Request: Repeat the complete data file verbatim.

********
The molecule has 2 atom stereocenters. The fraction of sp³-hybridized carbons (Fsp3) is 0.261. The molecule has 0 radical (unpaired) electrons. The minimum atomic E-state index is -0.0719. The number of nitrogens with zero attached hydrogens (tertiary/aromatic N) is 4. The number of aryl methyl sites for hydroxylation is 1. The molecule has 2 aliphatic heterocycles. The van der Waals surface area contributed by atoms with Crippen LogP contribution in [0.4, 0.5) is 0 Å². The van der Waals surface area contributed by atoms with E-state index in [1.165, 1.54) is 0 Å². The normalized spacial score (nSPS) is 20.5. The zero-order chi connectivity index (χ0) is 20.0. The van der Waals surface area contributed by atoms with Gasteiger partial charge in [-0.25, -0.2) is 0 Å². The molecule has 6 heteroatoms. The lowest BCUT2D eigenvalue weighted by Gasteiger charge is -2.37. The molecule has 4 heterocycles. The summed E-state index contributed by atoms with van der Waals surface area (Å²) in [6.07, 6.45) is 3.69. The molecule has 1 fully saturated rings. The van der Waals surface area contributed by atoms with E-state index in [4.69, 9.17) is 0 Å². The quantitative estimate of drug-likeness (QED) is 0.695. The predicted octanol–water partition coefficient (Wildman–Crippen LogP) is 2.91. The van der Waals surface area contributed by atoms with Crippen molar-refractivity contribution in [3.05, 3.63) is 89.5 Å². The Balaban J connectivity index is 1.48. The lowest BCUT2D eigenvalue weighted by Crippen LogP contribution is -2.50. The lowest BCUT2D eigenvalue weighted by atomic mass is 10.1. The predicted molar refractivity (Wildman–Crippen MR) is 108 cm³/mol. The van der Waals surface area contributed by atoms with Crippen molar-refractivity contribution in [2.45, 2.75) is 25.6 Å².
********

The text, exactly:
The molecule has 2 atom stereocenters. The fraction of sp³-hybridized carbons (Fsp3) is 0.261. The molecule has 0 radical (unpaired) electrons. The minimum atomic E-state index is -0.0719. The number of nitrogens with zero attached hydrogens (tertiary/aromatic N) is 4. The number of aryl methyl sites for hydroxylation is 1. The molecule has 2 aliphatic heterocycles. The van der Waals surface area contributed by atoms with Crippen LogP contribution in [0.4, 0.5) is 0 Å². The van der Waals surface area contributed by atoms with E-state index in [1.165, 1.54) is 0 Å². The normalized spacial score (nSPS) is 20.5. The zero-order chi connectivity index (χ0) is 20.0. The van der Waals surface area contributed by atoms with Gasteiger partial charge in [-0.25, -0.2) is 0 Å². The molecule has 6 heteroatoms. The lowest BCUT2D eigenvalue weighted by Gasteiger charge is -2.37. The molecule has 4 heterocycles. The summed E-state index contributed by atoms with van der Waals surface area (Å²) in [6.07, 6.45) is 3.69. The molecule has 1 fully saturated rings. The van der Waals surface area contributed by atoms with E-state index in [4.69, 9.17) is 0 Å². The quantitative estimate of drug-likeness (QED) is 0.695. The predicted octanol–water partition coefficient (Wildman–Crippen LogP) is 2.91. The van der Waals surface area contributed by atoms with Crippen molar-refractivity contribution in [3.05, 3.63) is 89.5 Å². The Balaban J connectivity index is 1.48. The lowest BCUT2D eigenvalue weighted by Crippen LogP contribution is -2.50. The lowest BCUT2D eigenvalue weighted by atomic mass is 10.1. The predicted molar refractivity (Wildman–Crippen MR) is 108 cm³/mol. The van der Waals surface area contributed by atoms with Crippen molar-refractivity contribution in [2.45, 2.75) is 25.6 Å².